Czechs forge friendships with US veterans
November 24, 2009
GRAFENWOEHR, Germany - This year the Czech town of Rokycany held its 20th anniversary celebration, centered around their Veterans of Foreign Wars friends who travel here from all over the globe to share memories of World War II Nazi liberation, the fall of the infamous Iron Curtain, and the current peace they have enjoyed with their American friends in the times since.
Rokycany is a quaint and unassuming town just east of the city of Plzen in the Czech Republic - a town liberated by U.S. Soldiers at the end of World War II, and famous for its demarcation line and monument. The monument, funded by the Veterans of Foreign Wars and unveiled in 1996, is representative of the 1945 agreement between the U.S. and Russians that U.S. forces would not advance further east than Plzen - even though Gen. George Patton's Third Army actually ventured as far east as Prague before being ordered to pull back.
This year's celebration featured a special appearance by 12 male and female cadets from Vilseck High School's 18th JROTC "Falcon" Battalion, escorted by the Commandant of Cadets, retired Sgt. 1st Class Mitchell J. Pollock.
"It has been a great learning and growing experience for the cadets as they get to spend quality time with the veterans and civilians of World War II," said Pollock. "This color guard has been the centerpiece of the annual Veterans Day Ceremony in Rokycany for the last three years. The cadets that have attended will talk about and remember what they have experienced for the rest of their lives."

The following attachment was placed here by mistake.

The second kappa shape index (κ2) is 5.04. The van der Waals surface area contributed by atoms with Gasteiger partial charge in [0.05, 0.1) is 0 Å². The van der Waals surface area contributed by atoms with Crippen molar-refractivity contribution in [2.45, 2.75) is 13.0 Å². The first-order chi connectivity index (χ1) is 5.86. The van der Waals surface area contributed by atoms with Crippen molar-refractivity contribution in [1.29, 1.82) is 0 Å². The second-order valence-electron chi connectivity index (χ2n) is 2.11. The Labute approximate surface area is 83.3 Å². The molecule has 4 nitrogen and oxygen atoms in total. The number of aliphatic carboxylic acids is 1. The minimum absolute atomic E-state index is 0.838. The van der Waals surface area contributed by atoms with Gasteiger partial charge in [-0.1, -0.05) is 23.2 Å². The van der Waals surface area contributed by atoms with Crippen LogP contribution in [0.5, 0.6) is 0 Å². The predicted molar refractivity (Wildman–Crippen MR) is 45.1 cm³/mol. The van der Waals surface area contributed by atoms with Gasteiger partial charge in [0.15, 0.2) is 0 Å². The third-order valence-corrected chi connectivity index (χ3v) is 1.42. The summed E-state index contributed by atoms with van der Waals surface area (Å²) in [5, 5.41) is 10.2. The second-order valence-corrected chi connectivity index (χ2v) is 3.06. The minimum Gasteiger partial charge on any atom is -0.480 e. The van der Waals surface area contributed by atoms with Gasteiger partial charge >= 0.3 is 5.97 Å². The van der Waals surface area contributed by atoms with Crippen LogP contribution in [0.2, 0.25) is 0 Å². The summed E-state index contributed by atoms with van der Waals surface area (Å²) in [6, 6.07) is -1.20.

Dozens of VFW members attended the celebration, and U.S. military representation included four Soldiers of the 2nd Stryker Cavalry Regiment, courtesy of their regimental commander, Col. James Blackburn.
Highlights of the Nov. 14-15 celebration included a ceremony at the demarcation monument, a blessing-of-the-flags ceremony at Rokycany's Virgin Mary of the Snow Church, and a one-mile parade led by the Falcon cadets, 2SCR Soldiers and U.S. veterans. The parade culminated in the town's center where hundreds of local citizens and squads of Czech World War II re-enactors gathered with VFW members, friends and dignitaries.
Even after 60 years, it is evident that the Czech people are grateful to U.S. Soldiers for their liberation from German occupation those many years ago. Whether young or old, Czechs come out in impressive numbers every year to observe or participate in the event, and continue to treat the veterans with the respect and hospitality.
VFW Post 9334 member Hal Hedges, a World War II, Korean War and Vietnam veteran worked with former mayor Vaclav Beneda in 1990 to organize the annual Veterans Day celebrations in Rokycany. Hedges continues his rapport with the current mayor, Jan Baloun, and other Czechs who have supported the VFW since the end of their Russian occupation two decades ago.
Whatever the reason these men and women of the VFW have been coming to Rokycany each year, they are undeniably ambassadors for continued good relations with our Czech neighbors for generations to come.
Rokycany mayor Jan Baloun passed out special 20th anniversary commemorative pewter coins, bearing the U.S. and Czech crossed flags, to attendees at the VFW banquet, Nov. 14.